It used to be for this reason that solely insulated (plastic) consumer units were fitted to TT earthing arrangement systems. However the advent of AMD3:2015 to the 17th edition of the wiring regulations brought a requirement that all main switchgear in domestic properties was to be of a non-combustible type (IE: metal)
As the loop impedance is generally much lower on a TT system, this cannot be required to disconnect in the required time, leaving a metal enclosure (and everything connected to the MET, including any bonded pipework and class 1 electrical items) live in the event of the meter tails coming loose and touching the enclosure.
For this reason, there are a number of specific requirements about the meter tails to ensure that they are safe against accidental contact with a metallic enclosure, TT installations have deeper meter tail regulations than normal TN installations.
In this instance, the meter tails must be secure within the enclosure itself. This can be achieved with the use of a meter tail gland on the consumer unit body. There are also a number of consumer units available which have 2 hoop clamps which fit over the meter tails right about the main switch.
Not only this, but when you fit a metal consumer unit to a TT earthing arrangement system, you must ensure that the meter tails have their full ‘double insulation’ (more accurately the outer sheathing of the cable) right the way to the entry of the main switch.
This is an important consideration to ensure that there is a far reduced chance of any potential contact between the live meter tails and the metallic enclosure when installed on a TT system
Sizing Meter Tails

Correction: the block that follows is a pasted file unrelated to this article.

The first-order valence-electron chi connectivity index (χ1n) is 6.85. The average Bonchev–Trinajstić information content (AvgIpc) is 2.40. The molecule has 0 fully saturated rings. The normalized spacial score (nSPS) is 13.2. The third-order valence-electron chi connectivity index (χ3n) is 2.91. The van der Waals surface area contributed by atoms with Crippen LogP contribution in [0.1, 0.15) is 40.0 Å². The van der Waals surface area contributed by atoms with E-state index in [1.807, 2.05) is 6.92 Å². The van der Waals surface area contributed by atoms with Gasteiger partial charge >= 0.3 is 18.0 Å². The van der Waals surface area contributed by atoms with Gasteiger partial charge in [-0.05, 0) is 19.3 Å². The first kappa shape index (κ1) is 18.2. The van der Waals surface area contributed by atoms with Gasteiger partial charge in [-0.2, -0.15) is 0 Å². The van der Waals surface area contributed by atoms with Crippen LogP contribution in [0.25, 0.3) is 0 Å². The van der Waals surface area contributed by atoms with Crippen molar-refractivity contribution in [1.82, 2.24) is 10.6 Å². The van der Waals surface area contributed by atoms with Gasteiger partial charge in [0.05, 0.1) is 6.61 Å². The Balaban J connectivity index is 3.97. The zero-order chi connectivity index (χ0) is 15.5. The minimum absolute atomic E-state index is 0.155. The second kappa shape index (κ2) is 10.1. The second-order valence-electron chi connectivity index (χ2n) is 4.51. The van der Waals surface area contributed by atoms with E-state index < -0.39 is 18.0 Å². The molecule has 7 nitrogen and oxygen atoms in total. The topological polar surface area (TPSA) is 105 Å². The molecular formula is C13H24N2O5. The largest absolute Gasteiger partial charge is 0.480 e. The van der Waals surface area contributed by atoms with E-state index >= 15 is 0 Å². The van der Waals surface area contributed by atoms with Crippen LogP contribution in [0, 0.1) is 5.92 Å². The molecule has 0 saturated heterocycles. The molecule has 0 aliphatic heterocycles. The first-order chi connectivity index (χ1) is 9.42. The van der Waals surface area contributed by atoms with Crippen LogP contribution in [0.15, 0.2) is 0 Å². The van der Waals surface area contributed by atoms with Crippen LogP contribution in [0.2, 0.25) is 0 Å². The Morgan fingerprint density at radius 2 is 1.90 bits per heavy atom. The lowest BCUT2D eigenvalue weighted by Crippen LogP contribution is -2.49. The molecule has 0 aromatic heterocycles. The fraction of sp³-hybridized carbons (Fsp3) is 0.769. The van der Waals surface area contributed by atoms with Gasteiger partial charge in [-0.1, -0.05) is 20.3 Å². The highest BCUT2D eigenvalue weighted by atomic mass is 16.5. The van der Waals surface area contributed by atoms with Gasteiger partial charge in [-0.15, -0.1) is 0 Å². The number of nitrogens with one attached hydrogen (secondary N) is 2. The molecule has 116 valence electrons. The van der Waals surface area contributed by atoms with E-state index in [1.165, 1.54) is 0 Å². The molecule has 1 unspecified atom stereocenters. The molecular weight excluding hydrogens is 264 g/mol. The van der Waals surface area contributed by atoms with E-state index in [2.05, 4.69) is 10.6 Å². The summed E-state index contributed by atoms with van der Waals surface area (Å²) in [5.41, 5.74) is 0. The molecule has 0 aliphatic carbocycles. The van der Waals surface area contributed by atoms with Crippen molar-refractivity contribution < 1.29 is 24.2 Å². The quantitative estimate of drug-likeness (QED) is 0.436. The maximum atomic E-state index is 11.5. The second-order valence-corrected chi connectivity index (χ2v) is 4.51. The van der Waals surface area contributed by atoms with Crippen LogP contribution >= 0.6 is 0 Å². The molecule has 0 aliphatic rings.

Domestic and small scale (>100A) three phase installations have fairly simple requirements for sizing meter tails:
- 16mm tails are fine for 60A, 63A & 80A main supply fuses (BS88/BS1361 Type2)
- 25mm tails are required for 100A main supply fuses
Newer BS1361 Type2 supply fuse holders have 100A written on the side on a label. This generally indicates the maximum sized fuse that can be fitted, these heads may have lower rated supply fuses.
When inspecting installations which have 16mm tails, you should not be disturbing the main fuse (whether it is sealed or not) to check for the correct rating.
Sometimes you can get lucky and there is a sticker fitted which indicates the actual rating fitted, as opposed to the max rating of the fuse carrier.
Otherwise you may have to enquire with the Distribution Network Owner, although even they rarely know for sure what is fitted in older heads.
It should be noted that when installing meter tails in a new domestic installation, I would always advise fitting 25mm. Ultimately the advent of EV (Electric Vehicles) and other modern technologies mean that expected current demands are getting higher all the time.
Most DNOs specify that new supplies require 25mm meter tails before they will connect up.